In yet another escalation of terrorist violence in Iraq, a massive car bomb killed one of the country’s most prominent Shiite religious leaders and some 100 others in the holy city of Najaf Aug. 29. It was the deadliest attack since the fall of Saddam Hussein.

Abdul Aziz al-Hakim, brother of the slain cleric and a member of the U.S.-appointed Iraqi Governing Council, blamed the U.S. occupation for the attack, saying, “The occupation forces that have occupied the country by force are responsible for security and for all the blood spilled in Najaf and Baghdad and Mosul and throughout Iraq.”

Hundreds of thousands of Iraqis marched in an Aug. 31 funeral procession for Ayatollah Mohammad Baqir al-Hakim. Hakim, 64, headed the Supreme Council for the Islamic Revolution in Iraq (SCIRI), a group he founded in 1982 while exiled in Iran.

His brother told the crowd, “We will follow Hakim’s ideas: unity in Iraq between Shiite, Sunnis, and Kurds; or a democratic country without dictatorship; and a country not under occupation.”

From all reports the U.S. occupation is increasingly isolated from the Iraqi people, who are suffering daily violence and a continuing lack of electricity, water, and jobs.

Simon Serfaty, a specialist at the Center for Strategic and International Studies, whose board members include people like Zbigniew Brzezinski, William Cohen, Henry Kissinger and Brent Scowcroft, told Agence France Press, “Things are going rotten, we are seeing a degradation for which there appears to be no remedy. American military power seems to unable to keep up with events in a country where everything is out of control.”

Attacks have increased against U.S. and British troops in southern Iraq, a largely Shiite region, putting an end to U.S. claims that unrest is restricted to remnants of Saddam Hussein supporters north of Baghdad. On Sept. 1, two U.S. soldiers were killed when a bomb went off beside their convoy in southern Iraq.

The number of U.S. troops killed in Iraq is now close to 300, with more than half killed since President Bush announced the end of major combat, May 1.

The number of those wounded, well over 1,000, is close to triple that of the 1991 Gulf War. The total increased more than 35 percent in August, when an average of almost 10 troops a day were injured. Last weekend, 14 were wounded, according to official reports. The Pentagon is announcing injuries only when attacks kill one or more troops. As a result many injuries are unreported.

On Capitol Hill, both Democratic and Republican lawmakers are voicing concern over the mounting, but not fully disclosed, occupation price tag.

“I think members of Congress have a responsibility to the people of this country to ask the hard questions about how much it’s going to cost, and how it’s going to be paid for,” said Sen. Dick Durbin (D-Ill.). “This is just like Vietnam. It’s being paid for by deficit spending that we ultimately have to face and pay.”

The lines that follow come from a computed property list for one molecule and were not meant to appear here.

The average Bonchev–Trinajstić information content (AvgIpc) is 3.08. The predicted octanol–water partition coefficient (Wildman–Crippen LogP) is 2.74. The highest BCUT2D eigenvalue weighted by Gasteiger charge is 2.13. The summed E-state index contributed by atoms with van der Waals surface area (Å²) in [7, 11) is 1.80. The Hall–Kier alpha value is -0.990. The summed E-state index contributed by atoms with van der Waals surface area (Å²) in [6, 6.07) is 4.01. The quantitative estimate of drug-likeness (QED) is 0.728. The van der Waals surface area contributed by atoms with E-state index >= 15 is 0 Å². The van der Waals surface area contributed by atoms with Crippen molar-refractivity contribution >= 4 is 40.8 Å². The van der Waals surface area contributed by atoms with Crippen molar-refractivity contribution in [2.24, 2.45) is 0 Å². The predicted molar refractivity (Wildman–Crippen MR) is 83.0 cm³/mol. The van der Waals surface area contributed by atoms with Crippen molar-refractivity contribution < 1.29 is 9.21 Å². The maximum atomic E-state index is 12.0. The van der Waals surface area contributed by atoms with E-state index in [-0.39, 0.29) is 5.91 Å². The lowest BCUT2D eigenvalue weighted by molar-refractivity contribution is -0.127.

Rep. Jim Kolbe (R-Ariz.), chairman of the House appropriations subcommittee, criticized the administration for “not being very up front about how much is going to be needed,” but said U.S. taxpayers should expect to shoulder the burden.

A new nonpartisan Congressional Budget Office report requested by Sen. Robert Byrd (D-W.Va.) and released Sept. 2 says the Pentagon cannot sustain its occupation of Iraq beyond next March without pulling in additional forces from other branches of the military and reserves or from other countries, or somehow rapidly expanding the Army, at a cost of tens of billions.

The Bush administration’s options are all problematic. Send more U.S. troops? That is unpopular domestically, and the U.S. military is overextended. Put an “Iraqi face” on the occupation while retaining U.S. control? That is difficult to accomplish, and Iraqis who are seen as providing a cover for the U.S. may become discredited or even killed. Get other countries to contribute funds but hold on to primary U.S. control? That is also difficult, as other countries have their own economic and political interests. Get UN authorization for other countries to send troops but hold on to real U.S. control? This is a tricky maneuver and some top administration officials such as Defense Secretary Donald Rumsfeld are dead-set against any kind of UN authority in Iraq.

Nevertheless, as its unilateral foreign policy seemed to spin further toward disaster, the White House leaked to the press its decision to pursue the UN option, continuing to insist that any international forces be kept under U.S. command.

The author can be reached at


Susan Webb
Susan Webb

Susan Webb is a retired co-editor of People's World. She has written on a range of topics both international - the Iraq war, World Social Forums in Brazil and India, the Israel-Palestinian conflict and controversy over the U.S. role in Okinawa - and domestic - including the meaning of socialism for Americans, attacks on Planned Parenthood, the U.S. as top weapons merchant, and more. Previously she taught English as a second language and did a variety of other jobs to pay the bills. She has lived in six states, and is all about motherhood, art, nature and apple pie.